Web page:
The story of the marriage of England's King Arthur to Guinevere. The plot of illegitimate Modred to gain the throne and Guinevere's growing attachment to Sir Lancelot, threaten to topple Arthur and destroy his "round table" of knights.
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The story of the marriage of England's King Arthur to Guinevere is played out amid the pagentry of Camelot. The plot of illegitimate Modred to gain the throne and Guinevere's growing attachment to Sir Lancelot, whom she at first abhors, threaten to topple Arthur and destroy his "round table" of knights who would use their might for right. Written by
Ron Kerrigan <firstname.lastname@example.org>
Julie Andrews was asked to reprise her stage role of Guenevere, but had become such a popular film star by this time that she was unable to accept the role. Ironically, Jack L. Warner, who produced the movie version of Camelot (1967), was the same man who produced the film version of My Fair Lady (1964), and who had given the role of Eliza Dolittle to Audrey Hepburn because he thought that Julie Andrews would not be a big enough box-office name. Warner apologized to Andrews on his troubles about the My Fair Lady casting and the two became in good standing with each other from that moment forward. Andrews, ultimately, did not get to reprise her role, because the film's director Joshua Logan wanted Vanessa Redgrave for the role, instead. See more »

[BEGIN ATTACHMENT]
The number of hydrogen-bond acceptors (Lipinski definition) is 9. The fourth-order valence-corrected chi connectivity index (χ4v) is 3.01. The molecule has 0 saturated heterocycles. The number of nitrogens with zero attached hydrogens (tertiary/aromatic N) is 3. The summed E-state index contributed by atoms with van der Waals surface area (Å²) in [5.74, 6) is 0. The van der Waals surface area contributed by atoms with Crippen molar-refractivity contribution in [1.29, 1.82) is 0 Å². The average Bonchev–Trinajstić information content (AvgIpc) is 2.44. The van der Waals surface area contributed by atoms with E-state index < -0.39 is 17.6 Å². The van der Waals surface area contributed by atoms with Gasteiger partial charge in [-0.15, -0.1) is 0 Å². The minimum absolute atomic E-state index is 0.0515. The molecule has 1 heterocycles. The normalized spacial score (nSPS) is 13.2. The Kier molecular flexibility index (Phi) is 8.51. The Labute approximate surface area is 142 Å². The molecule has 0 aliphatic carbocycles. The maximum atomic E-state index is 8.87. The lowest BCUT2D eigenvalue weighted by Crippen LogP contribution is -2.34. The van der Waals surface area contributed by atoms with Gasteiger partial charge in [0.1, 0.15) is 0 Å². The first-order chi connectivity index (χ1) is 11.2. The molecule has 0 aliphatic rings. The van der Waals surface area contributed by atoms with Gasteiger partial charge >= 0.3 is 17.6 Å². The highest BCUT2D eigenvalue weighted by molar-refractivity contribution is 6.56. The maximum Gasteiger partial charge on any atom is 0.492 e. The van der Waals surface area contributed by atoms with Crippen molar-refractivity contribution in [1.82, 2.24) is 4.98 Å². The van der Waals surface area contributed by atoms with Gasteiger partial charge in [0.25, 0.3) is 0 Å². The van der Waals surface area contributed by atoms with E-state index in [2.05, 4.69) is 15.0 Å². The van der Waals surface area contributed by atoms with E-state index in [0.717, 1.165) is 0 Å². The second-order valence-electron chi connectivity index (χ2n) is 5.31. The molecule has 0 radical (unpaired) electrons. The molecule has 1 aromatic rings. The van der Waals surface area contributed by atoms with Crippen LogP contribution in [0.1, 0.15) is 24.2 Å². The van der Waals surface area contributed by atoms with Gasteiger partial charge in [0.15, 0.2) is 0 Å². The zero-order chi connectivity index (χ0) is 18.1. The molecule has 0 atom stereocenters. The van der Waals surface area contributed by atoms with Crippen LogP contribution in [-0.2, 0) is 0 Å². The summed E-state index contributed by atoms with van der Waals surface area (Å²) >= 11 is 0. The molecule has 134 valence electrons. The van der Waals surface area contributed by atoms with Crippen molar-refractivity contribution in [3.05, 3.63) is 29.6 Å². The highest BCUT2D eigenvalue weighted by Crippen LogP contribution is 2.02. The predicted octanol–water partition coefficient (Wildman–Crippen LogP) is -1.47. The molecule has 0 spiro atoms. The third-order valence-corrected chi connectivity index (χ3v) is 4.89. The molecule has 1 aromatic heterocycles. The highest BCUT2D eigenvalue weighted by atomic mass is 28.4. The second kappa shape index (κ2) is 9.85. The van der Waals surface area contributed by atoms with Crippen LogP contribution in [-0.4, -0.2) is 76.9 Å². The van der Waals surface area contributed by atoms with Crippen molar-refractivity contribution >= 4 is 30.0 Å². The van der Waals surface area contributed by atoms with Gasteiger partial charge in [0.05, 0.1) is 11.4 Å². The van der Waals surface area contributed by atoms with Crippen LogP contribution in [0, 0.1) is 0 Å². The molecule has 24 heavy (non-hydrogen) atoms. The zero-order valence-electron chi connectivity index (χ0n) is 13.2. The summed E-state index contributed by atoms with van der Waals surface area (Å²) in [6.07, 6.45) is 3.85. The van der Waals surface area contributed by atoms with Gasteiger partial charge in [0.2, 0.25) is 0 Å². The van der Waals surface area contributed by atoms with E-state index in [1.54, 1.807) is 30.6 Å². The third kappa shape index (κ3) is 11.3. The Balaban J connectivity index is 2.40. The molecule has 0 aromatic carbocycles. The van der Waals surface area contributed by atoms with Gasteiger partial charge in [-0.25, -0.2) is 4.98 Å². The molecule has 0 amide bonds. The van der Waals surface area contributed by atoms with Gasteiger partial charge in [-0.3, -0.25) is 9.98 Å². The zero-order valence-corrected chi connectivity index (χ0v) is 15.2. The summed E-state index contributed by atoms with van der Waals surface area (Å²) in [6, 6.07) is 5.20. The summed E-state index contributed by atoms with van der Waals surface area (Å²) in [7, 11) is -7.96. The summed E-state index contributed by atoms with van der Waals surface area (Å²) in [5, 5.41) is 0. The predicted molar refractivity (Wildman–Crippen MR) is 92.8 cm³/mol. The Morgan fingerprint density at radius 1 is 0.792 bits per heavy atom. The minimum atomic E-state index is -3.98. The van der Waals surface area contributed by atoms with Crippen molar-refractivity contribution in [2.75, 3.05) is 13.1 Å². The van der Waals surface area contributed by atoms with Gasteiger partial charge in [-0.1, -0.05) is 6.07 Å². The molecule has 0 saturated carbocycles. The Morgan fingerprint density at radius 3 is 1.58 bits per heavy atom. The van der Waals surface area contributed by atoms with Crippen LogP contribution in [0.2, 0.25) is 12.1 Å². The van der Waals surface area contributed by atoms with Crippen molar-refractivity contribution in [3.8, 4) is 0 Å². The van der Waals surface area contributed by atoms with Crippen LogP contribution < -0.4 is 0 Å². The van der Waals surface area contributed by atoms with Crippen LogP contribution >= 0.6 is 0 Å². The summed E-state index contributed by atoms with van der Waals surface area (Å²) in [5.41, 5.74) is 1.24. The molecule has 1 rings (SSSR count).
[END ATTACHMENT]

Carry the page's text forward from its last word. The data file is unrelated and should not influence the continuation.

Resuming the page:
Guenevere's party stops along the way for a cup of tea; tea wasn't imported to England until much later. See more »
The rules of battle are not for Lancelot Du Lac, Your Majesty! Let us attack now while they sleep!
We will attack when I give the command - at dawn.
[the knight leaves, and Arthur begins to talk to himself]
Oh, Merlyn, Merlyn, why is Ginny in that castle, behind walls I cannot enter? How did I blunder into this agonizing absurdity? Where did I stumble? How did I go wrong? Should I not have loved her?
Then I should not have been born! Oh, Merlyn, I haven't got much ...
[...] See more »
One of the reviews I once read of this marvellous film dismissed it as 'kohl and overacting'. No way. It has so many scenes that live in the memory as I write, not having revisited the movie for quite some time. The wedding sequence with all its lights; Guinevere, beautiful in her wonder of the magical land where leaves 'blow away altogether, at night, of course'; If Ever I Should Leave You (not sung by Franco Nero, as I understand, really, but you'd never guess); How To Handle A Woman ('what's wrong, Jenny? where are you these days? I don't understand you ...'); creepy Mordred; and the ending (run, boy, run) which is terrific. I have heard Burton as Arthur and have to say I was disappointed. They made the right casting choice for the movie. A pity some of the songs got cut (except it would have been even longer then, good for us who like it, intolerable for those who don't). Also interesting to compare with other Lerner/Loewe movies with their themes of magic, understanding, and change (My Fair Lady, Brigadoon, Gigi and Paint Your Wagon). As they sit together as a body, Camelot is one of the best.
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